So, really, the answer is “By doing his job to the best of his abilities and being lucky enough to have an awesome gimmick.” It’s like the Anti-Boogeyman or something.

2. This is kinda similar to a question asked in my VS with Jacob York. Even though I find him the most over-rated comic book writer around nowadays, Mark Millar’s name springs to mind. His stories are built around “Holy Shit!” moments, have a simplistic structure, minimal yet often memorable dialogue and some pretty cool action scenes. He also has an unstated disdain for continuity, so he’d fit in perfectly.

By the way, I’m not saying Millar hasn’t written any good comics. If anybody reading this is planning to check out his work then start with The Ultimates, see if you can track down Superman: Red Son and delve in the cheap and cheery Superman Adventures. Just be careful about buying anything beyond those…

Other options include Keith Giffen, who would take over ECW and turn them into an irreverent bunch of wise-cracking wannabes led by an Oreo-addicted Bobby Lashley; Rob Liefeld, who would manage one PPV before postponing the rest for a couple of years; Garth Ennis, who would earn Raw an NC-17 rating and force numerous fans to learn the meaning of the word ‘scatological’ whilst earning a tidy profit from ‘Arseface’ T-shirt sales; Chris Claremont, who would somehow make Kitty Pryde the WWE Champion; Todd Macfarlane, who would do nothing but make the Jakks Pacific action figures a hell of a lot prettier; Alan Moore, who would begin introducing young OVW talent as various figures from Victorian literature; Grant Morrison, who would make RVD his own personal driver; Brian Michael Bendis, who would never get around to doing anything because he’d start a conversation with Mick Foley that would never actually end; Frank Miller, who would rely on cliches, homoeroticism and misogyny… oh.

Or, failing that, Raven.

3. I haven’t heard anything about the original ending to that match being changed. It wouldn’t surprise me, but then I think that was the year that people started to pay attention to Taker’s winning streak so I doubt they would ever have planned for him to lose the match. Then again, Michaels’ involvement could have caused Triple H the victory. Instead, his spot went to a sledgehammer. Oh, well. Michaels probably was meant to be involved somewhere or other. WrestleMania XVII was held about four hours drive away from San Antonio. Speaking to the WWF’s website in October 2000, Michaels said “I’m certainly healthier than I’ve been in three years. I feel better than I’ve felt in a very long time. I certainly have the desire to do it again. If all the circumstances were right, and a doctor felt like it was something I could try … everyone says you never say never. If all the circumstances are right, I certainly wouldn’t say no to [another match].” Jim Ross cryptically wrote “The Heartbreak Kid still has a lot of gas left in his tank from where I sit” in a Ross Report entry from December 2000. The WWF gave Michaels a new, long-term contract in February 2001, which led to nothing more than promotional appearances for a year or so. Then they got distracted by WCW and Michaels needed a bit longer to lose weight and build up his back muscles. Now it’s 2007 and he’s been WWE’s best performer so far this year.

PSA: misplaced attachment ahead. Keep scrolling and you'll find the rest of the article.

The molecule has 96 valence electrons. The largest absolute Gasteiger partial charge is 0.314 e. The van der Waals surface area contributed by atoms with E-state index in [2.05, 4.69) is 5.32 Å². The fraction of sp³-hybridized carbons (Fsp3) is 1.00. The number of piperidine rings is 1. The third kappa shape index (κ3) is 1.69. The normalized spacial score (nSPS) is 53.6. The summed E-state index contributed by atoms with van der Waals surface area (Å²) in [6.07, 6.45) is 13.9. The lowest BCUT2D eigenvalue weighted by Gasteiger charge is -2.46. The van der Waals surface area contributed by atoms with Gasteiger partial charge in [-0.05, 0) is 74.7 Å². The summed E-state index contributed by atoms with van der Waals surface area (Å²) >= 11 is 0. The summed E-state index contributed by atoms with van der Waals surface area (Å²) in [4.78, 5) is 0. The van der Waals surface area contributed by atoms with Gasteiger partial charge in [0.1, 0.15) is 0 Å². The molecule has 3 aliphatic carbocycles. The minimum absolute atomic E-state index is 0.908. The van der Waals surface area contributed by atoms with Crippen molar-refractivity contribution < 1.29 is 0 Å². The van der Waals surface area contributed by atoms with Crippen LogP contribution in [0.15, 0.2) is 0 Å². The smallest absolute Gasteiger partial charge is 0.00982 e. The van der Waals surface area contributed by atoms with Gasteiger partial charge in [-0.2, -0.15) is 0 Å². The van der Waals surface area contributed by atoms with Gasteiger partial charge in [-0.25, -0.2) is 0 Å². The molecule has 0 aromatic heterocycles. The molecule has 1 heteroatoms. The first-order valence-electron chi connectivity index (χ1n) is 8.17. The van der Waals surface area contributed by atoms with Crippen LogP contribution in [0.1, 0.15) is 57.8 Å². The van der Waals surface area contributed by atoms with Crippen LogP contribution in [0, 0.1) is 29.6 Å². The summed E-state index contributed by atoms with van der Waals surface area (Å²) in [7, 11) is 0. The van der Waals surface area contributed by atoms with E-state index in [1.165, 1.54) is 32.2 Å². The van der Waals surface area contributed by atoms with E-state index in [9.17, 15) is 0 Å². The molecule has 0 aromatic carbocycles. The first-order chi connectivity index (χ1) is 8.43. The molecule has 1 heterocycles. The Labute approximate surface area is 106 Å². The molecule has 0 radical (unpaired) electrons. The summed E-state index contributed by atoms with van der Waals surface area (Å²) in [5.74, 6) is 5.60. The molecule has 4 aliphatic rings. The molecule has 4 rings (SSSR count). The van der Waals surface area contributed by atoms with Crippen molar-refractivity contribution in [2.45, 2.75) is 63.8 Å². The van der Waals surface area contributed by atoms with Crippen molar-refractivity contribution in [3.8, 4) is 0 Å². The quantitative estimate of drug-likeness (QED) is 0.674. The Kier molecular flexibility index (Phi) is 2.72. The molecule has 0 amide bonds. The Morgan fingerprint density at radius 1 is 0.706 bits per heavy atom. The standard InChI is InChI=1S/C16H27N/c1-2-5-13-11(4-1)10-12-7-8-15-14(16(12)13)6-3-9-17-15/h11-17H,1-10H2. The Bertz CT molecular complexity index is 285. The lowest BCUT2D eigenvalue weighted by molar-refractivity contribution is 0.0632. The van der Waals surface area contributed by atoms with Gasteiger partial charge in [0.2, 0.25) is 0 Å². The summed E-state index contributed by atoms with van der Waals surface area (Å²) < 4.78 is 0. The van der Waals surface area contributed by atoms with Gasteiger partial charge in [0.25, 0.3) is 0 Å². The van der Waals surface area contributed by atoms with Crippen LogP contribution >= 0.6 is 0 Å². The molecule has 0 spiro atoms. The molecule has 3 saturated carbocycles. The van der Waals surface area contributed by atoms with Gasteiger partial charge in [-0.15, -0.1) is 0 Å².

4. I think after his motorcycle accident in 1992 it all went to suck. He never really caught on in the WWF, despite having a memorable debut, a good gimmick and the helpful assistance of Bobby Heenan, due to his lazy and selfish attitude. The Lex Express revamp of 1993 was doomed to fail from the get-go, with his failure to win the big one again adding to his image as a choketastic failure. That’s a whole lot of fail. By the time he wound up back in WCW in 1995 he clearly didn’t give a shit because, well, guaranteed big-buck contracts have that effect on people. $800,000 a year plus bonuses, by all accounts. I’m sure he might like to blame Flair, Rhodes, McMahon, Hogan, Hart, his elbow injury or the drugs but he should blame the man in the mirror instead. Or go beat on some woman, he seems to enjoy that.

5. I imagine it came about because they offered him some money, he was coked-up and thought “f*ck it” and then tried to get his ego laid off the back of the issue. Vito did it recently as well but WWE didn’t use it for anything, in stark contrast to the attention given to Plastic Ashley’s Playboy appearance. Michaels’ photos are here for those interested…

6. No, Triple H is just a Dalek who struck it lucky. The Master is actually Steve Lombardi. Just you wait and see…


Mike Long:

“first I just want to say thanks for the answers and
your column continues to rule. Now, I think I’ve said
that Bret Hart is and will always be my favorite
wrestler and I think he’s the best. I’ve watched
Wrestling w/Shadows more than a few times, and after
watching it again recently I’ve got two questions.

1. At Summerslam 97, were the reactions by the guys
watching the monitors a real reaction? Pritchard went
“OH SH*T!!” Did they really not know what was planned
and were genuinely reacting to the chair hit?
2. more of a “your opinion” type question
What would have happened if Bret had stayed with the
E for any deal? I believe Bret was right when he said
that that same event had made Shawn the #1 heel and
there was no way he could go back to being a face
again. Bret was in limbo and if he had stayed, what
position would he have had to go? Hopefully not more
Patriot matches! Thanks again.”